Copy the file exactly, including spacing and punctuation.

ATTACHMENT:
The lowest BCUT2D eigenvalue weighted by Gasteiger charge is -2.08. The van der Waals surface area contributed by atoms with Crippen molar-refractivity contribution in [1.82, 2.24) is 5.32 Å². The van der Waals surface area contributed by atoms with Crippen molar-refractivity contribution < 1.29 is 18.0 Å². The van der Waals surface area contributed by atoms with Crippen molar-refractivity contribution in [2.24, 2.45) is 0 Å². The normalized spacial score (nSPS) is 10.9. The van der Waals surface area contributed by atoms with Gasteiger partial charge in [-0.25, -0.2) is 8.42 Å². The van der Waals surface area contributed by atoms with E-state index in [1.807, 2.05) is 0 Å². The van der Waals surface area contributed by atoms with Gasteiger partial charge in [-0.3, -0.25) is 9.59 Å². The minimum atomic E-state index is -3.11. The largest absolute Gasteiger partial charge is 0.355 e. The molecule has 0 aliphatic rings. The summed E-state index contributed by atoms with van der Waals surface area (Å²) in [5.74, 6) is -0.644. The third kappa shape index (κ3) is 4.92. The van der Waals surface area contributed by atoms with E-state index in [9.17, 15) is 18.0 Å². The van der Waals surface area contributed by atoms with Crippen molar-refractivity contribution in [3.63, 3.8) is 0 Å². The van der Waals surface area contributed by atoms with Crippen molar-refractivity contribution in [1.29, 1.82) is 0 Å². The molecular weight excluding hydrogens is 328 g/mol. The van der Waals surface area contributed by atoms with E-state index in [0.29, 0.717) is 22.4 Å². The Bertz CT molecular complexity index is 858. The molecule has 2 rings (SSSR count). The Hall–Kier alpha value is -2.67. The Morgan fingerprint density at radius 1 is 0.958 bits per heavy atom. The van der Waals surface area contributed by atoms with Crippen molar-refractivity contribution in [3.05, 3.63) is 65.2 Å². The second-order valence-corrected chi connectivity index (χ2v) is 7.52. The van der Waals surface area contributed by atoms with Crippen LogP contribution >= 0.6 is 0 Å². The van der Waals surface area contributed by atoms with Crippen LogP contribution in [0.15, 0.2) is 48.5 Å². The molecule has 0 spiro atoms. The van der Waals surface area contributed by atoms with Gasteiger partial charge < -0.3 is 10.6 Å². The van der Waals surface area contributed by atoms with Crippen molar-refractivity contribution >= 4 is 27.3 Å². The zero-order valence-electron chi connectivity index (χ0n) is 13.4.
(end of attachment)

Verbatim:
The lowest BCUT2D eigenvalue weighted by Gasteiger charge is -2.08. The van der Waals surface area contributed by atoms with Crippen molar-refractivity contribution in [1.82, 2.24) is 5.32 Å². The van der Waals surface area contributed by atoms with Crippen molar-refractivity contribution < 1.29 is 18.0 Å². The van der Waals surface area contributed by atoms with Crippen molar-refractivity contribution in [2.24, 2.45) is 0 Å². The normalized spacial score (nSPS) is 10.9. The van der Waals surface area contributed by atoms with Gasteiger partial charge in [-0.25, -0.2) is 8.42 Å². The van der Waals surface area contributed by atoms with E-state index in [1.807, 2.05) is 0 Å². The van der Waals surface area contributed by atoms with Gasteiger partial charge in [-0.3, -0.25) is 9.59 Å². The minimum atomic E-state index is -3.11. The largest absolute Gasteiger partial charge is 0.355 e. The molecule has 0 aliphatic rings. The summed E-state index contributed by atoms with van der Waals surface area (Å²) in [5.74, 6) is -0.644. The third kappa shape index (κ3) is 4.92. The van der Waals surface area contributed by atoms with E-state index in [9.17, 15) is 18.0 Å². The van der Waals surface area contributed by atoms with Crippen molar-refractivity contribution in [3.63, 3.8) is 0 Å². The van der Waals surface area contributed by atoms with Crippen molar-refractivity contribution in [1.29, 1.82) is 0 Å². The molecular weight excluding hydrogens is 328 g/mol. The van der Waals surface area contributed by atoms with E-state index in [0.29, 0.717) is 22.4 Å². The Bertz CT molecular complexity index is 858. The molecule has 2 rings (SSSR count). The Hall–Kier alpha value is -2.67. The Morgan fingerprint density at radius 1 is 0.958 bits per heavy atom. The van der Waals surface area contributed by atoms with Crippen molar-refractivity contribution in [3.05, 3.63) is 65.2 Å². The second-order valence-corrected chi connectivity index (χ2v) is 7.52. The van der Waals surface area contributed by atoms with Crippen LogP contribution >= 0.6 is 0 Å². The van der Waals surface area contributed by atoms with Crippen LogP contribution in [0.15, 0.2) is 48.5 Å². The molecule has 0 spiro atoms. The van der Waals surface area contributed by atoms with Gasteiger partial charge < -0.3 is 10.6 Å². The van der Waals surface area contributed by atoms with Crippen molar-refractivity contribution >= 4 is 27.3 Å². The zero-order valence-electron chi connectivity index (χ0n) is 13.4.